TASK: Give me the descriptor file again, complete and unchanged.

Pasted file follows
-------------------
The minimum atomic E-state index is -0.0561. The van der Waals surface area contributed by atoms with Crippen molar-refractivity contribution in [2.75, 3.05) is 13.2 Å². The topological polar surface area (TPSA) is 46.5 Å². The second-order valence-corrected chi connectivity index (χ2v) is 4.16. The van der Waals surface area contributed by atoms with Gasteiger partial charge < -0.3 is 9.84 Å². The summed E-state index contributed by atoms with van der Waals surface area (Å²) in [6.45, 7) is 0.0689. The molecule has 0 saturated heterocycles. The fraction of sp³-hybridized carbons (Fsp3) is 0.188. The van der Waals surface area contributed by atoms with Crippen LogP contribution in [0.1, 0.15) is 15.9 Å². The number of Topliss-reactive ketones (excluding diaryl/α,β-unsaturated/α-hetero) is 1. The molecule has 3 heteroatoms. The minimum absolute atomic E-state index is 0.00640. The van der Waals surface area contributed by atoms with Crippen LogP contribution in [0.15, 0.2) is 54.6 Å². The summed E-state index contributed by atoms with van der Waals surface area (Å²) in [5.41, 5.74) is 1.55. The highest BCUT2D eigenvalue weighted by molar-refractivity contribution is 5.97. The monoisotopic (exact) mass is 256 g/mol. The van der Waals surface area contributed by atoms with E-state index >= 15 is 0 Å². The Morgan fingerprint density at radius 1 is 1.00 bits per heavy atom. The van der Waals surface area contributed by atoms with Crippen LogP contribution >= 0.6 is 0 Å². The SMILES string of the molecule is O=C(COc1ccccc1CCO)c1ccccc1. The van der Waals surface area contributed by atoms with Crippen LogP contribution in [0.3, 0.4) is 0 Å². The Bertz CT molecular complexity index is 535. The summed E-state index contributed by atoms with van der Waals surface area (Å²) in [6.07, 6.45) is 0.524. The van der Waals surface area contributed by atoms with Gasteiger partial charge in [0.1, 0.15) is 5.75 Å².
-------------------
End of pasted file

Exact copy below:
The minimum atomic E-state index is -0.0561. The van der Waals surface area contributed by atoms with Crippen molar-refractivity contribution in [2.75, 3.05) is 13.2 Å². The topological polar surface area (TPSA) is 46.5 Å². The second-order valence-corrected chi connectivity index (χ2v) is 4.16. The van der Waals surface area contributed by atoms with Gasteiger partial charge < -0.3 is 9.84 Å². The summed E-state index contributed by atoms with van der Waals surface area (Å²) in [6.45, 7) is 0.0689. The molecule has 0 saturated heterocycles. The fraction of sp³-hybridized carbons (Fsp3) is 0.188. The van der Waals surface area contributed by atoms with Crippen LogP contribution in [0.1, 0.15) is 15.9 Å². The number of Topliss-reactive ketones (excluding diaryl/α,β-unsaturated/α-hetero) is 1. The molecule has 3 heteroatoms. The minimum absolute atomic E-state index is 0.00640. The van der Waals surface area contributed by atoms with Crippen LogP contribution in [0.15, 0.2) is 54.6 Å². The summed E-state index contributed by atoms with van der Waals surface area (Å²) in [5.41, 5.74) is 1.55. The highest BCUT2D eigenvalue weighted by molar-refractivity contribution is 5.97. The monoisotopic (exact) mass is 256 g/mol. The van der Waals surface area contributed by atoms with E-state index >= 15 is 0 Å². The Morgan fingerprint density at radius 1 is 1.00 bits per heavy atom. The van der Waals surface area contributed by atoms with Crippen LogP contribution >= 0.6 is 0 Å². The SMILES string of the molecule is O=C(COc1ccccc1CCO)c1ccccc1. The van der Waals surface area contributed by atoms with Crippen LogP contribution in [0.3, 0.4) is 0 Å². The Bertz CT molecular complexity index is 535. The summed E-state index contributed by atoms with van der Waals surface area (Å²) in [6.07, 6.45) is 0.524. The van der Waals surface area contributed by atoms with Gasteiger partial charge in [0.1, 0.15) is 5.75 Å².